Hair As Identity Menu



How Living Abroad Pushed me to Become Natural Again by Alex, a contributor

As a southern belle growing up in the deep-south in the 80s, relaxing my hair was the cultural norm. Like most little girls in Memphis, I had my first relaxer at age five. My dear sweet mom did not know how to braid or twist my hair so wearing a relaxer was the only option for me. Plus, I have really thick, “kinky hair” and there was no way my mom was going to struggle to press my hair. I clearly remember the skin burns and burnt scalps I got from the hot comb straightening out my “kitchen”.

Going to beauty salon was the solution to my mom’s problems and quickly became our mother-daughter ritual until high school. We enjoyed flipping through the Dudley hair magazines to see the latest trends before our next six weeks touch up. However, the day I left for boarding school in a remote, predominately white town in New Hampshire, my hair took a turn for the worse. Now, I had to survive on my own and learn how to relax and care for my hair. Yikes! My classmates and I played kitchen beautician and did each other’s hair. I am sure we did some hair damage along the way.

My hair journey got better during my college years in New Orleans where I started to experiment with natural hair and did my first big chop. I had just returned from my internship in Connecticut and decided to cut off my hair after being inspired by another intern. One day, I was at home in the bathroom slowly cutting out my braids and was anxious to reunite with the natural hair that I had abandoned since childhood. I was bold and ready to free myself from the bondage of the relaxer.

Being natural was a time of rediscovery and self love. I enjoyed rushing to the mirror to measure my hair monthly. Twists outs, braids, and Bantu knots were my go to hairstyles and I had even tried locking my hair for a brief period. However, my personal natural hair movement came to an immediate halt when I got married and started working for corporate America. I quickly felt pressured to conform to the relaxed hair regime.

However, life took another turn and in 2010 I returned to my natural self. As my husband and I prepared to travel to Honduras with two kids in tow, the first thing that I stressed about was how I was going to do my relaxed hair in Latin America. When you have relaxed hair, finding the right salon is imperative, especially in cities with small black populations. I searched throughout Tegucigalpa where we lived, and finally I found “ a black hair salon”, which was a blessing and a curse. Located deep in the “barrio”/hood of Honduras with lots of reggeton and salsa music, “Maria’s Sala de Belleza” as I shall say, was a black girl’s heaven. It was the one safe place where a black woman could easily get a Dominican blow out without the mean stairs or was refused service for having “cabello malo”, which means bad hair in English as is a racist term. “Maria”, my new found black hair stylist, over- relaxed my hair and did not rinse out all of my Mizani relaxer that I had bought from the United States.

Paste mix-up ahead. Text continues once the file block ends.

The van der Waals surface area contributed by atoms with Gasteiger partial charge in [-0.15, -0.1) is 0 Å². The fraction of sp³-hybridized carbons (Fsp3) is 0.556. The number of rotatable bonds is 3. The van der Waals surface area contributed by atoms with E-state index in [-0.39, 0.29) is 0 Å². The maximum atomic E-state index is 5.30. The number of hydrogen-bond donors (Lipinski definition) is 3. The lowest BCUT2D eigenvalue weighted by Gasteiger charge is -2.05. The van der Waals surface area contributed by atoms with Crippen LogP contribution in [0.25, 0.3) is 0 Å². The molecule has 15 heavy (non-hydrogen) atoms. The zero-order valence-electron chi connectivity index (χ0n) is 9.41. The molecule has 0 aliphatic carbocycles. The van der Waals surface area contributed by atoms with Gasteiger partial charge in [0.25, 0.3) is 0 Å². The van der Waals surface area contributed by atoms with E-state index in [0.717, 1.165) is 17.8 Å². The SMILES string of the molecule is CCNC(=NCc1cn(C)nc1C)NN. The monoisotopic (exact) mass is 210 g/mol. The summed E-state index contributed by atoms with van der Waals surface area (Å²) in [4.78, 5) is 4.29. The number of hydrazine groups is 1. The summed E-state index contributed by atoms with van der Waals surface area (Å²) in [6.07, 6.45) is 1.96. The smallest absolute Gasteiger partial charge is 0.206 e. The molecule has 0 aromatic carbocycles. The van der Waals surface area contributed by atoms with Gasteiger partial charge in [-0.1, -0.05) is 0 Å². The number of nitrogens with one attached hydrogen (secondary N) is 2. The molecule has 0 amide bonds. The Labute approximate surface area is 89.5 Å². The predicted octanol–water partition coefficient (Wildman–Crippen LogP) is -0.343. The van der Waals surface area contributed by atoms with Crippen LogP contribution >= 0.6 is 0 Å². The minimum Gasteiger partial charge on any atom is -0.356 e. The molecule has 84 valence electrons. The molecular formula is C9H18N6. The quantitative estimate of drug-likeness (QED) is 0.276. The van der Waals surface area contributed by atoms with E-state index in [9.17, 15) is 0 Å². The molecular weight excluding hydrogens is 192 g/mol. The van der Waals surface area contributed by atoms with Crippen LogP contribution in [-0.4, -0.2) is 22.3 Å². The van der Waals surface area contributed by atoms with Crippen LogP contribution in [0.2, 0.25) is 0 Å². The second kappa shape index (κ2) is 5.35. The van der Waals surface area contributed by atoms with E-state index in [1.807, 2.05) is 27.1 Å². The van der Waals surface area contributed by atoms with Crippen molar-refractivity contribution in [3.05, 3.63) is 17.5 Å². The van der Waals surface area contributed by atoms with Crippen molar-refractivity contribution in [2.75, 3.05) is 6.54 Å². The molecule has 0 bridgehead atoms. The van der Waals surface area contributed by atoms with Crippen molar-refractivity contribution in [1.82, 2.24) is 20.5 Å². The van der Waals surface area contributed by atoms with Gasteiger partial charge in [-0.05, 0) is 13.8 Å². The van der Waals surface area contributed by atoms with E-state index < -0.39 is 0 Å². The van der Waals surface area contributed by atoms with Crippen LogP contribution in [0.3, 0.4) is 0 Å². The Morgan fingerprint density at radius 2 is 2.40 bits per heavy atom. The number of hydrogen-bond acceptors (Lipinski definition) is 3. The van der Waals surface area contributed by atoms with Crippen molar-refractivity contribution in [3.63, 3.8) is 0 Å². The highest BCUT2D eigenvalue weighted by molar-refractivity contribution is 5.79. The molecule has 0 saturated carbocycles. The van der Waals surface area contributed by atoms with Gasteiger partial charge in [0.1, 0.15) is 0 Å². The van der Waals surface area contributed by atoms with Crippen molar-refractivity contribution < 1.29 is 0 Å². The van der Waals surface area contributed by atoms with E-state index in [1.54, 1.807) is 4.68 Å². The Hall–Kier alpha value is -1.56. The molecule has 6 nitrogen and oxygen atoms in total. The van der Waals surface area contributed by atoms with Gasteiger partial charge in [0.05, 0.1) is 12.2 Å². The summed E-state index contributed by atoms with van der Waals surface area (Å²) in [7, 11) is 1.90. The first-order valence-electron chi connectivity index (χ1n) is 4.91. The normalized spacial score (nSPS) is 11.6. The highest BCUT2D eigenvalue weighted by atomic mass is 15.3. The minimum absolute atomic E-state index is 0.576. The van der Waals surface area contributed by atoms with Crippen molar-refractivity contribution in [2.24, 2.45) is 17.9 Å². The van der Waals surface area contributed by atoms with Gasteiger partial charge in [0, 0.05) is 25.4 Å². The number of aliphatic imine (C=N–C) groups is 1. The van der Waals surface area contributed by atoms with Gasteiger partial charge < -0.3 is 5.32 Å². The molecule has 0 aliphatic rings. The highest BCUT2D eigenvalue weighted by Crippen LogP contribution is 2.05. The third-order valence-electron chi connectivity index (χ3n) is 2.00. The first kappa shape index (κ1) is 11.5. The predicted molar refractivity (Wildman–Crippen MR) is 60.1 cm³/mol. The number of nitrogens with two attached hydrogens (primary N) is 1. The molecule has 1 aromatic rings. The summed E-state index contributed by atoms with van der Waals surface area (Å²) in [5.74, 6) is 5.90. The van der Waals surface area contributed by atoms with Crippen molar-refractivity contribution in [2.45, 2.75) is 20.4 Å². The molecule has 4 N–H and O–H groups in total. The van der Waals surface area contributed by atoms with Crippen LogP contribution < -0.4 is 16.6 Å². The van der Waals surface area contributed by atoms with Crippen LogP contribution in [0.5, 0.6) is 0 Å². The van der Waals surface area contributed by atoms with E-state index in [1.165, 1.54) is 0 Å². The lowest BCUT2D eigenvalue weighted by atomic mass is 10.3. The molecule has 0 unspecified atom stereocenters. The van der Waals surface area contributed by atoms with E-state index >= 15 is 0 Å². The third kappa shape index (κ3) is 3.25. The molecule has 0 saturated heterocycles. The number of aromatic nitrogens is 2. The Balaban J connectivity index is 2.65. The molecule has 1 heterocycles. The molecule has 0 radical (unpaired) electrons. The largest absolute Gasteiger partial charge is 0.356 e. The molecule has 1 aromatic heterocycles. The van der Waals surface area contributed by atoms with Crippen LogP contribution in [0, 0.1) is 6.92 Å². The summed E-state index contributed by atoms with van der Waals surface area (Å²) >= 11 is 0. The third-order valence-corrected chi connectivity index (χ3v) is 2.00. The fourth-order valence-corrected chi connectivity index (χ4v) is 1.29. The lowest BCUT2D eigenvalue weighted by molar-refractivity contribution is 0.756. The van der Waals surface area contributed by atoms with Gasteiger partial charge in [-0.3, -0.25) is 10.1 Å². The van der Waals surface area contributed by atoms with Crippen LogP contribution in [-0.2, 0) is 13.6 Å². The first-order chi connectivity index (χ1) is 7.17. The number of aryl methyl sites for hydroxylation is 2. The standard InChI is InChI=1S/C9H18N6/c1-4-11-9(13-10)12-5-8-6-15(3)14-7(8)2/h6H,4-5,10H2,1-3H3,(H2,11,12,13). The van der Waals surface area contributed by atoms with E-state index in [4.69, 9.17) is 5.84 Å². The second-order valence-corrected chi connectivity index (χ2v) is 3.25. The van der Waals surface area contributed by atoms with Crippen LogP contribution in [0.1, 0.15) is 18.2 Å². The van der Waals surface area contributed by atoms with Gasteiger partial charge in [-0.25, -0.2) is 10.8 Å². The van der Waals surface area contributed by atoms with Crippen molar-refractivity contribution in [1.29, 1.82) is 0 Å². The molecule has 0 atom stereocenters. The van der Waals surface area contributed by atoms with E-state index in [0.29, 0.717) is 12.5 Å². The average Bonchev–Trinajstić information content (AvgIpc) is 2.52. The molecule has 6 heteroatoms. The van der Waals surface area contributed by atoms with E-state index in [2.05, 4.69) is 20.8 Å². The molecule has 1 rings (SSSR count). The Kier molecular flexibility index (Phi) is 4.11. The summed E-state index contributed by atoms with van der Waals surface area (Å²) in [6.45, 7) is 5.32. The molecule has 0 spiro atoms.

Maria’s lack of running water and poor relaxing skills led to my hair eventually falling out. My hair was weak and my scalp was always burning after a retouch. I should have run for the door as soon as I saw the bucket of water that was used to rinse my hair. I knew better, but was blinded by the fact that “Maria” was a black hair stylist. Wearing braids was the only way to go until my natural hair grew out.

Since then, I have worn my hair natural and will never go back to a relaxer. In developing countries, the salon industry is so unregulated that you do not know who you can trust with chemicals. My frustrations with hair and finding good products on the local market in Honduras led me to form my cosmetic distribution company, Marina Bella Imports. I currently represent four major U.S. brands in the United States, Honduras, and Rwanda: Luster Products, Cortex Professional, and GK Hair, and my own exclusive line of Passion Remy Indian Human Hair. I did not want future women of color to visit salons with bad products and hair stylists. Now that I work in the hair industry, I have learned how to better care for my hair and teach other hair stylist in developing countries how to properly use chemicals.